One of the mistakes. Let me rephrase that, one of the many mistakes that I have made in the course of my years in ministry is the premature appointment of individuals to leadership. Whether it was to a position of worship leader, a teacher in a Bible study, or even teaching from the pulpit the consequences were…not always so good. We all want to have those positions filled, for back-up, for “variety,” or just to take a little pressure off from us; but at what expense? I do confess, I missed a few of the “obvious ones” along the way, some of them desiring to serve from clearly wrong motives, but I didn’t miss them all.
Still, I fell for too many. Maybe it was because they presented as a gifted, knowledgeable instructor, or dynamic leader, or someone with a great pedigree, but those gifts in no way made up for the lack of character eventually revealed.
Now, this is just meant to be a word of caution–that you would not do what I ended up doing; but my fear is that in our desire to fill the pool of positions, we’re going to compromise. Sometimes, we think the best of people; we hope for the best, thus obscuring sound judgment. At some point in time, we’re going to allow somebody to serve who should not be serving, and there will be damage. He will drag some down; she will take some away.
We can, and should give weight to somebody’s training, even to their institution of education, but it takes a lot longer to vet them according to their character. References are good, references are essential, but they don’t take the place of observation and personal verification of true Christian character. It takes time to observe an individual in his integrity and his life; it takes time to assess character.
In fact, we are looking for all traces of Christian character. How often we allow years on a resume, seminary degrees, or abilities to be substituted for that character, and we’re ready to give them the checkered flag?
Ahhh, the words of Paul to Timothy: “Do not lay hands upon anyone too hastily and thereby share responsibility for the sins of others; keep yourself free from sin” (1 Timothy 5:22). Wise words of a seasoned pastor to his protégé. Words of a shepherd to the younger shepherd. Wisdom transferred as to how Timothy can protect his flock from future danger and chaos.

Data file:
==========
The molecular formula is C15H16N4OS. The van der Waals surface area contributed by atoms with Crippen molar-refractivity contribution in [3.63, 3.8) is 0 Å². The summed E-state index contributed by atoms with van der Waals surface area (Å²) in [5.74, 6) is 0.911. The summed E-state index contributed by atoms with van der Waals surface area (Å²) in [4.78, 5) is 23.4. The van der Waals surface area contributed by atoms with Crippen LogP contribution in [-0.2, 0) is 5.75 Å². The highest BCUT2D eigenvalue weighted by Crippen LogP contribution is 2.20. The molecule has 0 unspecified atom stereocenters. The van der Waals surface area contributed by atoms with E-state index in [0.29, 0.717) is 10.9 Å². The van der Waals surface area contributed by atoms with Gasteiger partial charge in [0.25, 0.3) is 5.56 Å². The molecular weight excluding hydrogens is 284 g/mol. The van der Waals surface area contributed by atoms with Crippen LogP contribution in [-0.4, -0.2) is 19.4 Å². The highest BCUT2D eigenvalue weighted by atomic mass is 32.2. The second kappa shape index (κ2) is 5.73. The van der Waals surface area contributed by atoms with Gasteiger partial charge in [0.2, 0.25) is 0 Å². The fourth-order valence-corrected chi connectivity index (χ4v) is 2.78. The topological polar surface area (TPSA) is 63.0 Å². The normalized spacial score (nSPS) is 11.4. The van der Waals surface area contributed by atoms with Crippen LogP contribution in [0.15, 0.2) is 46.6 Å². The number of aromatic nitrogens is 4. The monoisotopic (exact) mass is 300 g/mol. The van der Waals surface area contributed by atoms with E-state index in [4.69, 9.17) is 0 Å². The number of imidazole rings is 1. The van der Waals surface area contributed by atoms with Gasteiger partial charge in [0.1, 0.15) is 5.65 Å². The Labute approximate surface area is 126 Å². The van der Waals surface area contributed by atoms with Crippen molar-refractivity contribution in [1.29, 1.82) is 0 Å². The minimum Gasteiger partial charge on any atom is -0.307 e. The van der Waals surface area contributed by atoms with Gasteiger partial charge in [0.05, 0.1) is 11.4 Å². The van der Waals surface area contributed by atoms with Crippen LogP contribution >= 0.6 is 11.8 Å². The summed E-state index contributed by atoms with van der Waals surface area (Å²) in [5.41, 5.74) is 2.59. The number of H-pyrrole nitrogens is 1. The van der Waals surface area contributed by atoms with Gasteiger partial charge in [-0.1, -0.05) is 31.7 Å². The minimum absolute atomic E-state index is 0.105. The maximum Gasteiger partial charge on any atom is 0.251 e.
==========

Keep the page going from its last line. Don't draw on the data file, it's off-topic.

How I should have read, and re-read, and understood those words before going into ministry! How much better off I would have been, and the sheep in my care had I honored that admonition.
Certainly, I believe that Paul’s caution applies to those being placed in the overseer positions of elders, as well as deacons, but it applies to those who serve in other capacities in the church as well. Or, to those who are perceived as being in that type of leadership.
Let’s be honest, not everybody serving in ministry, should be serving in ministry. Some have squeezed in because there was a vacuum, a spot needing to be filled, and they were the available party. Some may have been appointed because they exhibited a particular skill, or had a great degree. Some may even be able to boast experience in another ministry. But, by all rites they should not be there, and likely will have an overall negligible effect except by the grace and protection of God.
Poor selection of those to be in charge leaves the leaders responsible, but most severely of all, it causes chaos in the walls of the sheepfold, as someone less qualified than they should be, or at worst, a wolf has been let in.
Paul’s words of caution to Timothy encompass many variables: calling, competence, content, capability, and yes, character. These are in addition to the perhaps more “objective” requirements issued in Titus 1:5-9, 1 Timothy 3:1-7, and 1 Peter 5:1-4. And, by the way, talent (ability) never makes up for a lack of character. Selection of those who are going to be placed over the flock requires careful observation, and discernment. Yes, the temptation is there to overlook…but, do not take it lightly.
Trust me. It is important. It matters if the person being considered is a denominational leader, a teaching pastor, elder, deacon, music leader, or Sunday school teacher…failure to properly vet this person will cause damage.
Well, I did let some unwise choices make it through the cracks. And I paid for it, and at times, I still do. Their character was revealed sometimes in their attitudes, words to others undermining the leadership, or it was evidenced in questionable content of their instruction. In time they left…and the manner in which they left affirmed all suspicion of character. Years later, the residue of my indiscretion remains in little subtle ripples upon our shores.
But, I live and I learn. I press on in the current demands of ministry. I love the Shepherd. I love the sheep. And move, maybe not quite so fast.
You may feel like you’re in a hurry, but the Lord is not. It’s ministry; not a race.
So. Not so fast!